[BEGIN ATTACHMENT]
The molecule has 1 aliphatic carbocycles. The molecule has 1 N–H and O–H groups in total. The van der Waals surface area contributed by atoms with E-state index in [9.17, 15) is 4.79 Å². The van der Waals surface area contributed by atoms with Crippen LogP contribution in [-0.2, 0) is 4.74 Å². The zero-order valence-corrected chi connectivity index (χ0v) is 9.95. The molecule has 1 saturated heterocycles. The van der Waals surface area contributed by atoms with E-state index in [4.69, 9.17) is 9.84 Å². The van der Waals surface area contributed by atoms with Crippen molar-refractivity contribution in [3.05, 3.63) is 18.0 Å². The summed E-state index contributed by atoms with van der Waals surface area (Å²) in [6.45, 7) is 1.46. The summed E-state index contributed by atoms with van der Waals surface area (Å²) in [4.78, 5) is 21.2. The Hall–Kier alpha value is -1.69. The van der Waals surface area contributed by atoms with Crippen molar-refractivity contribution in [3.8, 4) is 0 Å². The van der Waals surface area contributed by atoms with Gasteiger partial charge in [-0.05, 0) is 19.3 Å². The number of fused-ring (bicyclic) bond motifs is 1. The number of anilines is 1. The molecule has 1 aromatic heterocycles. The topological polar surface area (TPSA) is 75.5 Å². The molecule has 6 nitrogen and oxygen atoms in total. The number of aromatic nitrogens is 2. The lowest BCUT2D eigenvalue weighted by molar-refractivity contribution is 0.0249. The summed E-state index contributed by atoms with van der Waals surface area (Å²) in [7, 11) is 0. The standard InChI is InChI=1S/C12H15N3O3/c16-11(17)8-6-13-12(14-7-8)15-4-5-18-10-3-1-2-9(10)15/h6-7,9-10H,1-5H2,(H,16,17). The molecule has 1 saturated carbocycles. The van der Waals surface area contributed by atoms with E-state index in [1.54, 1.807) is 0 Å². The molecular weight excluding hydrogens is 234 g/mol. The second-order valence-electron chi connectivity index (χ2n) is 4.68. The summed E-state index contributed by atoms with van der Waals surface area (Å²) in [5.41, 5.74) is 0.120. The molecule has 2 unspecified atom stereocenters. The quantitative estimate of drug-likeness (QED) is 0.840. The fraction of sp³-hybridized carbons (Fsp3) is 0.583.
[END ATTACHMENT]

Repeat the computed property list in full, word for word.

The molecule has 1 aliphatic carbocycles. The molecule has 1 N–H and O–H groups in total. The van der Waals surface area contributed by atoms with E-state index in [9.17, 15) is 4.79 Å². The van der Waals surface area contributed by atoms with Crippen LogP contribution in [-0.2, 0) is 4.74 Å². The zero-order valence-corrected chi connectivity index (χ0v) is 9.95. The molecule has 1 saturated heterocycles. The van der Waals surface area contributed by atoms with E-state index in [4.69, 9.17) is 9.84 Å². The van der Waals surface area contributed by atoms with Crippen molar-refractivity contribution in [3.05, 3.63) is 18.0 Å². The summed E-state index contributed by atoms with van der Waals surface area (Å²) in [6.45, 7) is 1.46. The summed E-state index contributed by atoms with van der Waals surface area (Å²) in [4.78, 5) is 21.2. The Hall–Kier alpha value is -1.69. The van der Waals surface area contributed by atoms with Crippen molar-refractivity contribution in [3.8, 4) is 0 Å². The van der Waals surface area contributed by atoms with Gasteiger partial charge in [-0.05, 0) is 19.3 Å². The number of fused-ring (bicyclic) bond motifs is 1. The number of anilines is 1. The molecule has 1 aromatic heterocycles. The topological polar surface area (TPSA) is 75.5 Å². The molecule has 6 nitrogen and oxygen atoms in total. The number of aromatic nitrogens is 2. The lowest BCUT2D eigenvalue weighted by molar-refractivity contribution is 0.0249. The summed E-state index contributed by atoms with van der Waals surface area (Å²) in [7, 11) is 0. The standard InChI is InChI=1S/C12H15N3O3/c16-11(17)8-6-13-12(14-7-8)15-4-5-18-10-3-1-2-9(10)15/h6-7,9-10H,1-5H2,(H,16,17). The molecule has 1 saturated carbocycles. The van der Waals surface area contributed by atoms with E-state index in [1.54, 1.807) is 0 Å². The molecular weight excluding hydrogens is 234 g/mol. The second-order valence-electron chi connectivity index (χ2n) is 4.68. The summed E-state index contributed by atoms with van der Waals surface area (Å²) in [5.41, 5.74) is 0.120. The molecule has 2 unspecified atom stereocenters. The quantitative estimate of drug-likeness (QED) is 0.840. The fraction of sp³-hybridized carbons (Fsp3) is 0.583.